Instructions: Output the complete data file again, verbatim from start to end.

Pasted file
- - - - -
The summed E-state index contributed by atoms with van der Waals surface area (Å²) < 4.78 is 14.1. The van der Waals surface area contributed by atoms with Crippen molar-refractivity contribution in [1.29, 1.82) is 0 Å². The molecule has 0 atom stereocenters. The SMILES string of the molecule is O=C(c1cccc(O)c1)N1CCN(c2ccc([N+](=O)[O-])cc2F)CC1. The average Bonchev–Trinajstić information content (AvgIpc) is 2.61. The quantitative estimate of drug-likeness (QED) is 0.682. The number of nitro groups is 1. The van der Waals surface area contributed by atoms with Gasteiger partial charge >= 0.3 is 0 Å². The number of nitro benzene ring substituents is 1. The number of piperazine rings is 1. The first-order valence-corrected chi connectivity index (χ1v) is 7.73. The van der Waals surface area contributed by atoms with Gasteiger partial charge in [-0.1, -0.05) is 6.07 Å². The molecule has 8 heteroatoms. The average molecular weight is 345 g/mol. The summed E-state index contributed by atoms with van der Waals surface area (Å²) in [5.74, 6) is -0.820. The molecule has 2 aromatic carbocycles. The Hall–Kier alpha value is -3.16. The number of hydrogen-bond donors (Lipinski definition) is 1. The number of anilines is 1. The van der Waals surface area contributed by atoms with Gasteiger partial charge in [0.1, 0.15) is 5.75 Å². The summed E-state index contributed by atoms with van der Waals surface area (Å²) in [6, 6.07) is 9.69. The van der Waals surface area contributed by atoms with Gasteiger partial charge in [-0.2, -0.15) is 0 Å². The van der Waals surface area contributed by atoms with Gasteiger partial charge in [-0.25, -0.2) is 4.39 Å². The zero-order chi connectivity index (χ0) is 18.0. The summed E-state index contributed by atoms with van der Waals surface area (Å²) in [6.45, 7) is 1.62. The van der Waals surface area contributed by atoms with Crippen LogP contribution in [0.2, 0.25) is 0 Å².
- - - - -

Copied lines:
The summed E-state index contributed by atoms with van der Waals surface area (Å²) < 4.78 is 14.1. The van der Waals surface area contributed by atoms with Crippen molar-refractivity contribution in [1.29, 1.82) is 0 Å². The molecule has 0 atom stereocenters. The SMILES string of the molecule is O=C(c1cccc(O)c1)N1CCN(c2ccc([N+](=O)[O-])cc2F)CC1. The average Bonchev–Trinajstić information content (AvgIpc) is 2.61. The quantitative estimate of drug-likeness (QED) is 0.682. The number of nitro groups is 1. The van der Waals surface area contributed by atoms with Gasteiger partial charge >= 0.3 is 0 Å². The number of nitro benzene ring substituents is 1. The number of piperazine rings is 1. The first-order valence-corrected chi connectivity index (χ1v) is 7.73. The van der Waals surface area contributed by atoms with Gasteiger partial charge in [-0.1, -0.05) is 6.07 Å². The molecule has 8 heteroatoms. The average molecular weight is 345 g/mol. The summed E-state index contributed by atoms with van der Waals surface area (Å²) in [5.74, 6) is -0.820. The molecule has 2 aromatic carbocycles. The Hall–Kier alpha value is -3.16. The number of hydrogen-bond donors (Lipinski definition) is 1. The number of anilines is 1. The van der Waals surface area contributed by atoms with Gasteiger partial charge in [0.1, 0.15) is 5.75 Å². The summed E-state index contributed by atoms with van der Waals surface area (Å²) in [6, 6.07) is 9.69. The van der Waals surface area contributed by atoms with Gasteiger partial charge in [-0.2, -0.15) is 0 Å². The van der Waals surface area contributed by atoms with Gasteiger partial charge in [-0.25, -0.2) is 4.39 Å². The zero-order chi connectivity index (χ0) is 18.0. The summed E-state index contributed by atoms with van der Waals surface area (Å²) in [6.45, 7) is 1.62. The van der Waals surface area contributed by atoms with Crippen LogP contribution in [0.2, 0.25) is 0 Å².